Head of Strategy & Planning
As fear over the future of the UK economy grows, there’s increasing evidence that consumers are reducing non-essential purchases and moving their spend to support small and local businesses.
To help you stay abreast of changing consumer behaviour, and the digital and media impacts of the Coronavirus pandemic, we’ve compiled key insights in our weekly digest.
If you’d like bespoke research into a specific topic, industry or vertical affected, contact us through your account manager or at email@example.com.
The past month has seen significant shifts in consumer buying priorities in the UK, with consumers saying they’re shopping online more for goods across the retail spectrum. Perhaps surprisingly given that 60% of UK consumers say they believe Coronavirus will continue to impact the world globally for up to a year, 2% of UK consumers are still booking holidays to take in the future (Source: Global Web Index Wave 2 Covid-19 2020 research)
Within the survey, 14.1% reported that they’re shopping online more for entertainment items. And search trends offer an insight to other ways people are spending their time in lockdown.
While search interest for health-conscious activities – home workouts, yoga and running – increase across the UK, consumers are also picking up less-healthy habits.
The eMarketer Ecommerce Survey, conducted in April 2020 by Bizrate Insights, saw a 1% increase in tobacco products or smoking accessory purchases in the US online. And Kantar reported a 22% raise in alcohol sales in the UK last month.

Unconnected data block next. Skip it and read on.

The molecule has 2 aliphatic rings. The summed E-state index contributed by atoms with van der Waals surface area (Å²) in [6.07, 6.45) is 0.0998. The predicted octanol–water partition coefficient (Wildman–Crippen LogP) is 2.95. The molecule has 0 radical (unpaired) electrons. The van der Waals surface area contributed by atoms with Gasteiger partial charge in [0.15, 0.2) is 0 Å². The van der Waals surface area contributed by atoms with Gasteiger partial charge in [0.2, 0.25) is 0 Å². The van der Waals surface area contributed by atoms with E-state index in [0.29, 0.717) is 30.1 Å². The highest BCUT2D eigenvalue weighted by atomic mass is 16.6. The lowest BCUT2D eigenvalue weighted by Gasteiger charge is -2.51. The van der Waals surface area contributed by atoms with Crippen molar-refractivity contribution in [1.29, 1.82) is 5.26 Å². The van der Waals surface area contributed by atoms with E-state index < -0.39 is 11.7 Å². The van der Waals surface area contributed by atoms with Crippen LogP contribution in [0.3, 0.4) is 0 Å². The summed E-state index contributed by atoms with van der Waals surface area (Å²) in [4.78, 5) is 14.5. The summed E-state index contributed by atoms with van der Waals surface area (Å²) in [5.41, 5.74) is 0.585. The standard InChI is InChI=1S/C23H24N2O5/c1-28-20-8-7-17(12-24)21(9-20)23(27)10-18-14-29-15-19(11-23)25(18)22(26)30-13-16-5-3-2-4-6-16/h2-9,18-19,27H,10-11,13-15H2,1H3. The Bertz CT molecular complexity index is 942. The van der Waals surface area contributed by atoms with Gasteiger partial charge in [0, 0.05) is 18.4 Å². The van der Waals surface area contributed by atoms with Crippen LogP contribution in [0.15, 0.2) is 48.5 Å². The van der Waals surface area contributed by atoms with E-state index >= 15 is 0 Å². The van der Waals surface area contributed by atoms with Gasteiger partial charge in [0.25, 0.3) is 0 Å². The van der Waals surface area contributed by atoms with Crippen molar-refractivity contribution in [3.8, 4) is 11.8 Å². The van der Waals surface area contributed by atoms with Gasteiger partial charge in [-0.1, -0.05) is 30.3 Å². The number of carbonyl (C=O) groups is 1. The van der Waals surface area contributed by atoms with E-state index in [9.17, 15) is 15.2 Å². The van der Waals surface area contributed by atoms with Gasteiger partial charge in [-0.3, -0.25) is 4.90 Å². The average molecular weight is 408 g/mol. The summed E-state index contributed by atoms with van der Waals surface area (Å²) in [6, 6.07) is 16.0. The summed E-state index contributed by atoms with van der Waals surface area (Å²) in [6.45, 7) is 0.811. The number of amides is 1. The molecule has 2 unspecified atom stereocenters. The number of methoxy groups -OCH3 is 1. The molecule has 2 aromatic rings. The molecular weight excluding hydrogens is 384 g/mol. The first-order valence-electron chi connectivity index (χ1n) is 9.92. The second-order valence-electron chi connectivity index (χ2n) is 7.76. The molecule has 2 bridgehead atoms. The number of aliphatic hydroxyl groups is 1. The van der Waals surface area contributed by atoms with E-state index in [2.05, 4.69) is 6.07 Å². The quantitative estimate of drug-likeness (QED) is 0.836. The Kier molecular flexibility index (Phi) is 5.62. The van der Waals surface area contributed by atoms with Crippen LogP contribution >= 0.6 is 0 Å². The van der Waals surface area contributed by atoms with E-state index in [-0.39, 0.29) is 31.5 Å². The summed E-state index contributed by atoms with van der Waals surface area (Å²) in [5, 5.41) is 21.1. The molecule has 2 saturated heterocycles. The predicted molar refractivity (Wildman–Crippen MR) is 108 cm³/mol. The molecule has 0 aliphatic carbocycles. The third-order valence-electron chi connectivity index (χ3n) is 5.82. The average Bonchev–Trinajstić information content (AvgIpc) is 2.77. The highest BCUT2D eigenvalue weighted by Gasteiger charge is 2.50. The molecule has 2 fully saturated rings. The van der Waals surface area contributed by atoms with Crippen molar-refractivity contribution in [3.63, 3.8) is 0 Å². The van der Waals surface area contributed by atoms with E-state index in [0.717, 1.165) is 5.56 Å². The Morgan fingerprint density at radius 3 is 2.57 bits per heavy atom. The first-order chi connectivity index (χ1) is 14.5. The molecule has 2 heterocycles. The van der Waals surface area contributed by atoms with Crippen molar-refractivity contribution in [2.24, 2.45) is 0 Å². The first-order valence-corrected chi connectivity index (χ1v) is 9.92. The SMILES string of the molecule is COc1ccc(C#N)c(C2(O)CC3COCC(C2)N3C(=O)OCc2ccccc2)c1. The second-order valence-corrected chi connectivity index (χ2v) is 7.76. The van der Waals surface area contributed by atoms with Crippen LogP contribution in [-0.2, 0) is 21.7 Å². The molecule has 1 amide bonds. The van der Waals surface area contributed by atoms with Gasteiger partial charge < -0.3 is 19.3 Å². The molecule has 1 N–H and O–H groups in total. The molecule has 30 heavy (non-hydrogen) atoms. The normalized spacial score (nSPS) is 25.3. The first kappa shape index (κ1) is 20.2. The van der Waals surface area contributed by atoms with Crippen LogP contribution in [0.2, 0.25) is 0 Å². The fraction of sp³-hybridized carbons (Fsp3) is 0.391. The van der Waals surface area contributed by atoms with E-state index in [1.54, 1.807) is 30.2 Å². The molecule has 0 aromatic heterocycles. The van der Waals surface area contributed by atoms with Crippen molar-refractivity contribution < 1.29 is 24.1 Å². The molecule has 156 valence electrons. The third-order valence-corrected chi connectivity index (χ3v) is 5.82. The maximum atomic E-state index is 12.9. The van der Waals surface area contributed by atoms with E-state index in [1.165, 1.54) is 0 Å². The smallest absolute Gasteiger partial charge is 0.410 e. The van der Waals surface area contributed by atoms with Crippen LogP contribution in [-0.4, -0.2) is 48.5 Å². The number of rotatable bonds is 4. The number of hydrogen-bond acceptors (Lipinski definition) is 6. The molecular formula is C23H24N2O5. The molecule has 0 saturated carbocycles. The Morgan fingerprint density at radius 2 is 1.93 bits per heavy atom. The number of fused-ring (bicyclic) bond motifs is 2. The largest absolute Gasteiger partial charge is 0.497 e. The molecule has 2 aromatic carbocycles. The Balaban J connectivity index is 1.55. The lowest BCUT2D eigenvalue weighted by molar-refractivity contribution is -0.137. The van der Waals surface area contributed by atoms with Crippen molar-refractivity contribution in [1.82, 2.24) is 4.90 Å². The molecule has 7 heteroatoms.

But we’re already seeing counter behaviour. There was a 15% increase in search volumes for ‘quit smoking’ related keyword lists in January-March 2020, compared to the same time period in 2019, and a 22% increase just in March 2020 vs 2019.
Some 37.5% of consumers now state that they’re concerned about the UK’s economy, according to Global Web Index Wave 2 COVID-19 research, and as confidence in the health of the economy drops, communities are rallying round to support small, local and independent businesses.
Brandwatch tracked a 12% global increase in the use of hashtags and conversations around shopping and supporting local and independent from January to April 2020, compared to the same period in 2019.
Since the beginning of lockdown, there’s been a flurry of activity to get small businesses up and running digitally, and those who have set up an ecommerce presence are starting to reap the rewards.
The overarching sentiment towards supporting local businesses is positive, with emotions of joy stemming from local pride and a willingness to help where it’s needed.
Anger and fear registers from local communities feeling frustrated with the government response and worries that beloved local businesses might not survive the pandemic.
This trend for shopping small is also reflected in search interest across the UK, with a 28% increase in April 2020 for ‘local businesses’ and ‘supporting local businesses’ compared to March 2020.
Overall there has been a 111% increase in UK search volumes surrounding supporting local businesses from January-April 2020 compared to the same period in 2019. Additionally, Global Web Index’s most recent COVID-19 research data shows that 31% of UK consumers want brands to support local suppliers and 46% for them to be socially responsible.
Although governments are providing a host of emergency support measures, the negative economic impact of the COVID-19 crisis is likely to touch all scales of business.
However, the lockdown has stimulated heightened demand for other digital entertainment media services, as well as for internet access / data requirements.